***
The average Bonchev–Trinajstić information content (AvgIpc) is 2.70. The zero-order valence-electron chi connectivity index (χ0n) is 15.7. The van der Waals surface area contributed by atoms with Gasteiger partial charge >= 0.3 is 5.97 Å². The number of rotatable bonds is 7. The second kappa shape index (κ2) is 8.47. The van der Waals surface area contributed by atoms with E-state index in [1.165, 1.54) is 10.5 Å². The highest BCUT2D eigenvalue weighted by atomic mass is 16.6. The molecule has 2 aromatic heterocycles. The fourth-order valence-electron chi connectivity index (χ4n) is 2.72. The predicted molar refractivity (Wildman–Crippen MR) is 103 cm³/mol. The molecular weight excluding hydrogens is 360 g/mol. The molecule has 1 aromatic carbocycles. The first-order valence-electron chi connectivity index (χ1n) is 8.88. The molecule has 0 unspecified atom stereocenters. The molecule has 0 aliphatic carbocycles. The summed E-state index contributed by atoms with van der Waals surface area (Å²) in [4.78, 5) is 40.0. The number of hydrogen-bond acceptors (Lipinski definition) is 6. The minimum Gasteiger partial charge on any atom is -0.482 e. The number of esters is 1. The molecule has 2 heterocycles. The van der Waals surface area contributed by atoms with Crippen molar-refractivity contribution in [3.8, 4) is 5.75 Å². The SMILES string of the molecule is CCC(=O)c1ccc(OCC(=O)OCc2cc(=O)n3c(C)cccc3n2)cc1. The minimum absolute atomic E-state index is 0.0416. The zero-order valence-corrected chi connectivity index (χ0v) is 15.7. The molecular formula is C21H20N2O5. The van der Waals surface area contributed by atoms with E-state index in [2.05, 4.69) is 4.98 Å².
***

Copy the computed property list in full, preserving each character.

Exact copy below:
The average Bonchev–Trinajstić information content (AvgIpc) is 2.70. The zero-order valence-electron chi connectivity index (χ0n) is 15.7. The van der Waals surface area contributed by atoms with Gasteiger partial charge >= 0.3 is 5.97 Å². The number of rotatable bonds is 7. The second kappa shape index (κ2) is 8.47. The van der Waals surface area contributed by atoms with E-state index in [1.165, 1.54) is 10.5 Å². The highest BCUT2D eigenvalue weighted by atomic mass is 16.6. The molecule has 2 aromatic heterocycles. The fourth-order valence-electron chi connectivity index (χ4n) is 2.72. The predicted molar refractivity (Wildman–Crippen MR) is 103 cm³/mol. The molecular weight excluding hydrogens is 360 g/mol. The molecule has 1 aromatic carbocycles. The first-order valence-electron chi connectivity index (χ1n) is 8.88. The molecule has 0 unspecified atom stereocenters. The molecule has 0 aliphatic carbocycles. The summed E-state index contributed by atoms with van der Waals surface area (Å²) in [4.78, 5) is 40.0. The number of hydrogen-bond acceptors (Lipinski definition) is 6. The minimum Gasteiger partial charge on any atom is -0.482 e. The number of esters is 1. The molecule has 2 heterocycles. The van der Waals surface area contributed by atoms with Crippen molar-refractivity contribution in [3.8, 4) is 5.75 Å². The SMILES string of the molecule is CCC(=O)c1ccc(OCC(=O)OCc2cc(=O)n3c(C)cccc3n2)cc1. The minimum absolute atomic E-state index is 0.0416. The zero-order valence-corrected chi connectivity index (χ0v) is 15.7. The molecular formula is C21H20N2O5. The van der Waals surface area contributed by atoms with E-state index in [2.05, 4.69) is 4.98 Å².